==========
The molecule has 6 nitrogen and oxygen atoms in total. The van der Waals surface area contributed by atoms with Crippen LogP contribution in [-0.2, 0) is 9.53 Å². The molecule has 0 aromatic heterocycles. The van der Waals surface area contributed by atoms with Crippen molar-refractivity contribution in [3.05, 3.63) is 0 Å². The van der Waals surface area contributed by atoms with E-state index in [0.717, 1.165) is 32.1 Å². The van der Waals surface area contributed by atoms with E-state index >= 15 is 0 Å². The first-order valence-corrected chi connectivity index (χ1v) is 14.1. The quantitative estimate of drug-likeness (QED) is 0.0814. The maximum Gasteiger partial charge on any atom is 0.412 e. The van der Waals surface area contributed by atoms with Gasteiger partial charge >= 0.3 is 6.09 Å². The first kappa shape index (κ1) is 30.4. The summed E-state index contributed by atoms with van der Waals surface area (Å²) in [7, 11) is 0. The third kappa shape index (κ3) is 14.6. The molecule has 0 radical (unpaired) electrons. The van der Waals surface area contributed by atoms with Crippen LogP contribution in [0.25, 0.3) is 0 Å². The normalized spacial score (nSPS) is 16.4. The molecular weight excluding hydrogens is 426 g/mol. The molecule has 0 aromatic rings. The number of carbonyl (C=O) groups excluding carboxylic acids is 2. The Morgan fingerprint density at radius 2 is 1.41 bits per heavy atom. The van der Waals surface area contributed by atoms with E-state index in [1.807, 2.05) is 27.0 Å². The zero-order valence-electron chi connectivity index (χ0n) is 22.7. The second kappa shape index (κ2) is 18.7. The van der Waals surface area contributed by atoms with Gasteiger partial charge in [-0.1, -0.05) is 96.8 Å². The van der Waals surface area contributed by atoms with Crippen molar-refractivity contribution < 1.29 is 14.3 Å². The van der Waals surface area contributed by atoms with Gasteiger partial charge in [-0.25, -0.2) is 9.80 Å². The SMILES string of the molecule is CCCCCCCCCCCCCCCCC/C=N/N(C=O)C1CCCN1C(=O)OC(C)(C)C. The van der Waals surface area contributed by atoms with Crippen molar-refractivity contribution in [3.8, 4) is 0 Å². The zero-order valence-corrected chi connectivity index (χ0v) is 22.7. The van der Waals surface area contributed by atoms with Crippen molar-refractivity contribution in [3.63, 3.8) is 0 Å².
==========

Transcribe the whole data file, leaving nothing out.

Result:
The molecule has 6 nitrogen and oxygen atoms in total. The van der Waals surface area contributed by atoms with Crippen LogP contribution in [-0.2, 0) is 9.53 Å². The molecule has 0 aromatic heterocycles. The van der Waals surface area contributed by atoms with Crippen molar-refractivity contribution in [3.05, 3.63) is 0 Å². The van der Waals surface area contributed by atoms with E-state index in [0.717, 1.165) is 32.1 Å². The van der Waals surface area contributed by atoms with E-state index >= 15 is 0 Å². The first-order valence-corrected chi connectivity index (χ1v) is 14.1. The quantitative estimate of drug-likeness (QED) is 0.0814. The maximum Gasteiger partial charge on any atom is 0.412 e. The van der Waals surface area contributed by atoms with Gasteiger partial charge >= 0.3 is 6.09 Å². The first kappa shape index (κ1) is 30.4. The summed E-state index contributed by atoms with van der Waals surface area (Å²) in [7, 11) is 0. The third kappa shape index (κ3) is 14.6. The molecule has 0 radical (unpaired) electrons. The van der Waals surface area contributed by atoms with Crippen LogP contribution in [0.25, 0.3) is 0 Å². The normalized spacial score (nSPS) is 16.4. The molecular weight excluding hydrogens is 426 g/mol. The molecule has 0 aromatic rings. The number of carbonyl (C=O) groups excluding carboxylic acids is 2. The Morgan fingerprint density at radius 2 is 1.41 bits per heavy atom. The van der Waals surface area contributed by atoms with E-state index in [1.807, 2.05) is 27.0 Å². The zero-order valence-electron chi connectivity index (χ0n) is 22.7. The second kappa shape index (κ2) is 18.7. The van der Waals surface area contributed by atoms with Gasteiger partial charge in [-0.1, -0.05) is 96.8 Å². The van der Waals surface area contributed by atoms with Crippen molar-refractivity contribution < 1.29 is 14.3 Å². The van der Waals surface area contributed by atoms with Gasteiger partial charge in [-0.25, -0.2) is 9.80 Å². The SMILES string of the molecule is CCCCCCCCCCCCCCCCC/C=N/N(C=O)C1CCCN1C(=O)OC(C)(C)C. The van der Waals surface area contributed by atoms with Crippen molar-refractivity contribution in [3.8, 4) is 0 Å². The zero-order valence-corrected chi connectivity index (χ0v) is 22.7. The van der Waals surface area contributed by atoms with Crippen molar-refractivity contribution in [3.63, 3.8) is 0 Å².